This article provides a roadmap for how to effectively migrate to LaunchDarkly’s feature management platform. This is the third article in our three-part series on building vs. buying a feature flag management system. Part one focused on what is needed to build your own solution. Part two presented questions you should ask to determine if you’ve outgrown your existing solution. This final part provides guidance and tips on conducting a migration from a homegrown or open-source solution (OSS) to LaunchDarkly.
Moving from one technology to another isn’t always a smooth process. I recently upgraded my cell phone. The migration and upgrade was a frustrating process. First, I got frustrated with my current phone; once that frustration reached a tipping point, I got frustrated with the phone choices, then the upgrade process, and so on. Migrating from one feature flag solution to another can be filled with similar frustrations, but it doesn’t have to be if you follow the tips below.
Some potential challenges you will need to prepare for when migrating from a homegrown solution to LaunchDarkly include:
- Addressing technical debt
- Prioritizing migrations across teams
- Training team members
Engineers who learn the benefits of feature flags will eagerly create them but be far less eager to clean them up afterward. As a result, you may have hundreds, even thousands, of flags by the time you migrate. Migrating these would be an overwhelming task. What’s the best way to address this technical debt? Even better, how can you avoid accumulating more in the future?
You may have deployed multiple solutions to address your feature flagging needs. Whether this was due to different teams building their own solution, or needing different OSS for multiple languages—you need to think about how to migrate all of these.
Teams and departments need training on how to use LaunchDarkly. New accounts need to be created, new processes set up, etc.
You’re going to have challenges when you migrate, but overcoming those challenges will be worth it in the long run. We’ve grouped these tips into three categories based on when they’ll come into play: Planning, Migrating, and Fixing.
I’m sure you’re itching to start your migration and dive into things. Before you do, take five minutes to read the rest of this article for more tips. It’s better to get all the information ahead of time and set yourself up for success from the start, instead of trying to fix things later. Jumping in too soon is one stop on the way to accumulating technical debt.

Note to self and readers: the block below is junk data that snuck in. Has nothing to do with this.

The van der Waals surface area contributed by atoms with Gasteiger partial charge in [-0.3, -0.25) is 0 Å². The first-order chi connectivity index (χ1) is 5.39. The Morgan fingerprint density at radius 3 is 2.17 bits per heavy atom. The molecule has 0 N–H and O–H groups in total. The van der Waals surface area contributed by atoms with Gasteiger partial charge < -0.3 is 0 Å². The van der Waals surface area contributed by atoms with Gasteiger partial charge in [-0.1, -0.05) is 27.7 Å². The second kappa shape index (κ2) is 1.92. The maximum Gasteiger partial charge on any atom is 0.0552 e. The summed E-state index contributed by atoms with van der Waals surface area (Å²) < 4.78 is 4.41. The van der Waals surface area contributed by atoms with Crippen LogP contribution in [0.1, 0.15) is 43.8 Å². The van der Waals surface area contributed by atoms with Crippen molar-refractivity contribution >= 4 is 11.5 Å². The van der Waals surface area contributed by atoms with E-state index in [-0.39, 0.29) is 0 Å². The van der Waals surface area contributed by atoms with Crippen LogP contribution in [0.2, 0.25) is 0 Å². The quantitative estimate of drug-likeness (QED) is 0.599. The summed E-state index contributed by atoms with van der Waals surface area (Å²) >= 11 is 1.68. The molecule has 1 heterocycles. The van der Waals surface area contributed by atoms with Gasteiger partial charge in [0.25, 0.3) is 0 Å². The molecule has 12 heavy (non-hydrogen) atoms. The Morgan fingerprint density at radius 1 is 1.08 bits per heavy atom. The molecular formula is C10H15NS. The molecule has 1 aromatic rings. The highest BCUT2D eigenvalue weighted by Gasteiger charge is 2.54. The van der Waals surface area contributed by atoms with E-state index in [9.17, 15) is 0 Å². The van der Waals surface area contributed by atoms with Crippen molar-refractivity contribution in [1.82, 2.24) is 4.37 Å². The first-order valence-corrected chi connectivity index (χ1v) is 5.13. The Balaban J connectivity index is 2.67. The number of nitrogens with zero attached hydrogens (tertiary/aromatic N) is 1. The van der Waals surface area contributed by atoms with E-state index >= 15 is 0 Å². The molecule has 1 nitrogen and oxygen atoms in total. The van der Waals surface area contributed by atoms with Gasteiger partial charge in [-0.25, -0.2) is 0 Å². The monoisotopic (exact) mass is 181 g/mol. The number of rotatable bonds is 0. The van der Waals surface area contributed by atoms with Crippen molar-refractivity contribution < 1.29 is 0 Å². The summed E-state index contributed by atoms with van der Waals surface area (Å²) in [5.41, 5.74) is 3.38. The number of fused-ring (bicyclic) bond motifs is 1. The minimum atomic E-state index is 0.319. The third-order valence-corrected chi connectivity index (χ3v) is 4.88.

Divide your migration into three phases: planning, executing, and post-migration. During the planning phase, you determine what is needed and how the migration will occur. The execution phase consists of putting the plan in place. And the post-migration phase covers how to go forward with day-to-day use.
There’s no need to rush with the migration or the audit. Often customers will run their old and new systems in parallel. If you have a feature currently in the middle of a rollout, or you’re running an experiment, leave those running on the existing platform. Set up new flags in LaunchDarkly. It’s ok to run systems in parallel for a couple of months while things wind down and your teams are trained. If you do it the right way, you may be able to avoid giant cut-over steps and downtime.
Treat the migration as a continual learning process. As the migration progresses, you’ll learn more about how long each step takes. You’ll also find that some steps vary wildly from team to team and are much harder to estimate. Revisit and adjust your estimates regularly to keep stakeholders informed. Be prepared to change the placement of teams and projects in the schedule.
If your engineering organization contains many teams, start with a single team rather than trying to migrate all teams and their projects at once. You can focus your attention on helping one team rather than spreading it across many. This project to migrate a single team, known as a pilot, is aimed at producing useful techniques and tools that other teams can use.
Pick a team that won’t be under pressure during the pilot. If the team is about to start a new project in which it can use LaunchDarkly, or if there’s a maintenance period coming up between projects, both of those are suitable situations for a pilot. The team should be ready to provide regular feedback on its migration process, as well as assisting in the creation of lightweight migration tools and documentation to be used by the rest of the organization.
If you didn’t already have a naming convention or style guide in place for feature flags, take this opportunity to create one. As feature flag use grows in your organization, having a naming convention to identify which team owns a flag, what release it is associated with, and the purpose of a flag is useful.
Things to consider when creating a naming convention: